The bottom line was that there is nothing quite like home. That and I am such a control freak I realized I would be the least stressed if Robert lived with us and I could make the decisions regarding his care without a bunch of meddling from other people.

I figured Robert would live with us for a couple of years before it got to be too much.

Two years passed and we were still caring for Robert. 

We passed the three year mark last week.

During these three years, there have been plenty of times (sometimes several times a day) where I do think it is too much. 

Most of the time, though, what I have found myself realizing is that Richard and I work well as a team and we keep coming up with better, more efficient ways to care for Robert (we have enough durable medical equipment in the house to start our own medical supply store).  We split the tasks and even moved into a one story house (which couldn’t have happened without the help of Other Brother and our daughter, Rachel, and her fiancĂ©/aka Real Estate Broker extraordinaire).

Not to mention, Puppy grew up and (kind of) learned the concept of personal space.

Pneumonia hasn’t been a two or three time per year occurrence for a couple of years (yay!). It has been almost two years since he was hospitalized (not counting those pesky ER visits for some of the worst of his worrisome seizure clusters).

Don’t get me wrong, it is certainly not all puppy dogs and unicorns and sunshine.

Robert needs a lot of help with his daily tasks: dressing, cleaning up in the restroom, bathing and brushing his teeth.  He has numerous appointments with his neurologists; swallow disorder doctors, pulmonary docs, the dentist and weekly physical therapy. There is always some paperwork to be completed or medications to be reordered or picked up. It is a family joke that CVS is my second home.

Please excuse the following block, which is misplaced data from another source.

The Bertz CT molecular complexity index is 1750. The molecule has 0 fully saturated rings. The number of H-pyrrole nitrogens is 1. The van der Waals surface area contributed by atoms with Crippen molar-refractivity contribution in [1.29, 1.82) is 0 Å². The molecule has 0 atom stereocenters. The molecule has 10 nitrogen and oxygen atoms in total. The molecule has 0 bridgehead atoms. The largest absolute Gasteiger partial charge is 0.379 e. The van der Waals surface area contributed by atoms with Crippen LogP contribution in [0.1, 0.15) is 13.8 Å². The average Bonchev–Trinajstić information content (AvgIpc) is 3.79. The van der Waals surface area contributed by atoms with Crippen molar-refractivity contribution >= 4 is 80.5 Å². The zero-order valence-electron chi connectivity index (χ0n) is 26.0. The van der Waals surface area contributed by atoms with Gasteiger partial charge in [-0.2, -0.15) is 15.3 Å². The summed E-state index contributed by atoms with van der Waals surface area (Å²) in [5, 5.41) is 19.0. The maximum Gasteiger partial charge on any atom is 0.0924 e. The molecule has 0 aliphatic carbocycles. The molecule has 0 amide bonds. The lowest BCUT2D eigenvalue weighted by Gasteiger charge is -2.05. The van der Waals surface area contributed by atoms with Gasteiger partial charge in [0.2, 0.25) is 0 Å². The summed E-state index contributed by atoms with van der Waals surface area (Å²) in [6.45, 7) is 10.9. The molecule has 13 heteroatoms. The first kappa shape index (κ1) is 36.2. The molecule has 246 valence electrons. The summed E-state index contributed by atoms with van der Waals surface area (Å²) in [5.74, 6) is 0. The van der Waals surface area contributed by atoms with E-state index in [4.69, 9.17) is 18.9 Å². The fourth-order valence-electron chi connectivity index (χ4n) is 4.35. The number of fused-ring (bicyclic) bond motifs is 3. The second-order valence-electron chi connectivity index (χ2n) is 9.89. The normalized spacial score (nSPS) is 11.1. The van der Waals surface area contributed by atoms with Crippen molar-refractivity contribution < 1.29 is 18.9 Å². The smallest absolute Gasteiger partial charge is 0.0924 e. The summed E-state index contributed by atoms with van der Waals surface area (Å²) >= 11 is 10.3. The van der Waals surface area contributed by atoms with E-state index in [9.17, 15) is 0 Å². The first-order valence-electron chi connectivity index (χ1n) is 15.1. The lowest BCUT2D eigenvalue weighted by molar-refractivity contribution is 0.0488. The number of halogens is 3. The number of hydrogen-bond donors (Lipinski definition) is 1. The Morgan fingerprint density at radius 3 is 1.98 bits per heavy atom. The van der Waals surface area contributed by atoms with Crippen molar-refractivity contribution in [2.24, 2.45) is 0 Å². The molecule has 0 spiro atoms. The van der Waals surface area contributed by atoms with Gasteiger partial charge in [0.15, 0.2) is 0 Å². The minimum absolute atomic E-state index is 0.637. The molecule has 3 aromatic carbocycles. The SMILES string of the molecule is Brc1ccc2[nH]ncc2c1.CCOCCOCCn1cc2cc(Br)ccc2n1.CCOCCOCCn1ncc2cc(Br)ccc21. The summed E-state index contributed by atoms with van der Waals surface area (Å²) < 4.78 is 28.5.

It gets to be too much sometimes and I throw myself a little pity party when I pass a camper/trailer on the road that says “fun finder” or realize there are people that can actually go to dinner with their spouse or on a weekend getaway on a whim.  

Sometimes I want a pass on the other crappy things life throws at me or my loved ones.  See this plate, right here?  Just a little full.  See those good people in my life? Universe, leave them alone!


But I can’t let my pity parties last long - no one likes a pity party.

Especially kindness.

I am reminded of and overwhelmed with the kindness of others. Rachel and Matt stayed with Robert one evening so Richard and I could go to a dinner out. A dinner with my husband! Woohoo!

Strangers have gone above and beyond helping to find Rachel’s foster dog, Lily, who was lost at her newly adopted home. They have no idea what else we are dealing with (nor do I know what is going on in their lives either) but their kindness and effort has melted my heart.

Watching Robert share a deep, spiritual connection with Richard’s mom and seeing him ease her out of her depression is inspirational to me. He doesn’t even realize he is doing it.

Three years.  Three years of care, laughter, frustration, family, joy and, yes, the unexpected crap that inevitably comes along in life.

It hasn’t been easy but I am not ready to quit. I will take care of Robert for as long as I can and then I will figure out what the next best step is for him. 

In the meantime, we are going to continue to live life, do the best we can, laugh, be kind to others and keep the pity parties as short lived as possible.